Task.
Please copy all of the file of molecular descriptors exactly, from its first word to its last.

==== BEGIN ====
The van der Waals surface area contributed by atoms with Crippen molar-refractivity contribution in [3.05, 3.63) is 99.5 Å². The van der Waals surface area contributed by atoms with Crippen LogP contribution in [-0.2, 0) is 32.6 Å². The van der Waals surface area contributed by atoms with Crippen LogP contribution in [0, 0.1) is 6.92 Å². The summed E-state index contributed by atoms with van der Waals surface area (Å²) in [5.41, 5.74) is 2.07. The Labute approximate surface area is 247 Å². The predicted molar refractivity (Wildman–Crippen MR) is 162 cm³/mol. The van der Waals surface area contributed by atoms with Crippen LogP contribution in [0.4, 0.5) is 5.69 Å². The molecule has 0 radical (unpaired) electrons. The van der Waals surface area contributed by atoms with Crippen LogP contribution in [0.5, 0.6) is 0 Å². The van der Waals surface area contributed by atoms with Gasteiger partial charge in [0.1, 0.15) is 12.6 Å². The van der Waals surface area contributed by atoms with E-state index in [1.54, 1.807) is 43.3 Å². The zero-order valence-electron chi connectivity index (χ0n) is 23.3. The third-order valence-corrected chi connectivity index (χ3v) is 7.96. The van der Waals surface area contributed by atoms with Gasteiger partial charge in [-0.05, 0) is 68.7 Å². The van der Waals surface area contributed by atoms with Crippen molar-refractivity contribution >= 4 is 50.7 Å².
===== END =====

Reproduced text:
The van der Waals surface area contributed by atoms with Crippen molar-refractivity contribution in [3.05, 3.63) is 99.5 Å². The van der Waals surface area contributed by atoms with Crippen LogP contribution in [-0.2, 0) is 32.6 Å². The van der Waals surface area contributed by atoms with Crippen LogP contribution in [0, 0.1) is 6.92 Å². The summed E-state index contributed by atoms with van der Waals surface area (Å²) in [5.41, 5.74) is 2.07. The Labute approximate surface area is 247 Å². The predicted molar refractivity (Wildman–Crippen MR) is 162 cm³/mol. The van der Waals surface area contributed by atoms with Crippen LogP contribution in [0.4, 0.5) is 5.69 Å². The molecule has 0 radical (unpaired) electrons. The van der Waals surface area contributed by atoms with Crippen LogP contribution in [0.5, 0.6) is 0 Å². The van der Waals surface area contributed by atoms with Gasteiger partial charge in [0.1, 0.15) is 12.6 Å². The van der Waals surface area contributed by atoms with E-state index in [1.54, 1.807) is 43.3 Å². The zero-order valence-electron chi connectivity index (χ0n) is 23.3. The third-order valence-corrected chi connectivity index (χ3v) is 7.96. The van der Waals surface area contributed by atoms with Gasteiger partial charge in [-0.05, 0) is 68.7 Å². The van der Waals surface area contributed by atoms with Crippen molar-refractivity contribution >= 4 is 50.7 Å².